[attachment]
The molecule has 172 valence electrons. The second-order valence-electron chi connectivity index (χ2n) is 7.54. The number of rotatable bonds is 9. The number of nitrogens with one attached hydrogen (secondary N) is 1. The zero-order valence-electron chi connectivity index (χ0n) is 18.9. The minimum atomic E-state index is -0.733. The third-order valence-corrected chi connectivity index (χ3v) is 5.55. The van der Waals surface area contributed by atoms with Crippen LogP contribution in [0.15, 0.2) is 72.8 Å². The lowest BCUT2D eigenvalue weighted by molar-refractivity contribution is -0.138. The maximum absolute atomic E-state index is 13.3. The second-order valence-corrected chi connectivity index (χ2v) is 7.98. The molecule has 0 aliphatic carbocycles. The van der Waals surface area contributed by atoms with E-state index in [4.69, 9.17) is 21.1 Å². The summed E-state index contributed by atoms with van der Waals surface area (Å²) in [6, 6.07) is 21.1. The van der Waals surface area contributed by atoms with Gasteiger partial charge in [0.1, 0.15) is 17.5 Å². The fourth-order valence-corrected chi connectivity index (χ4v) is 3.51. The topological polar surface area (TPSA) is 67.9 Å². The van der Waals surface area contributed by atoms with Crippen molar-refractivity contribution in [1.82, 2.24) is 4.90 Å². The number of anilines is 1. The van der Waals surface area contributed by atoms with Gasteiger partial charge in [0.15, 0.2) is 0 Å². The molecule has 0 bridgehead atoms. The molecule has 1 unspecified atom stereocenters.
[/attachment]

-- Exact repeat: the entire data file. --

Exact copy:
The molecule has 172 valence electrons. The second-order valence-electron chi connectivity index (χ2n) is 7.54. The number of rotatable bonds is 9. The number of nitrogens with one attached hydrogen (secondary N) is 1. The zero-order valence-electron chi connectivity index (χ0n) is 18.9. The minimum atomic E-state index is -0.733. The third-order valence-corrected chi connectivity index (χ3v) is 5.55. The van der Waals surface area contributed by atoms with Crippen LogP contribution in [0.15, 0.2) is 72.8 Å². The lowest BCUT2D eigenvalue weighted by molar-refractivity contribution is -0.138. The maximum absolute atomic E-state index is 13.3. The second-order valence-corrected chi connectivity index (χ2v) is 7.98. The molecule has 0 aliphatic carbocycles. The van der Waals surface area contributed by atoms with E-state index in [4.69, 9.17) is 21.1 Å². The summed E-state index contributed by atoms with van der Waals surface area (Å²) in [6, 6.07) is 21.1. The van der Waals surface area contributed by atoms with Gasteiger partial charge in [0.1, 0.15) is 17.5 Å². The fourth-order valence-corrected chi connectivity index (χ4v) is 3.51. The topological polar surface area (TPSA) is 67.9 Å². The van der Waals surface area contributed by atoms with Crippen molar-refractivity contribution in [1.82, 2.24) is 4.90 Å². The number of anilines is 1. The van der Waals surface area contributed by atoms with Gasteiger partial charge in [0.15, 0.2) is 0 Å². The molecule has 0 bridgehead atoms. The molecule has 1 unspecified atom stereocenters.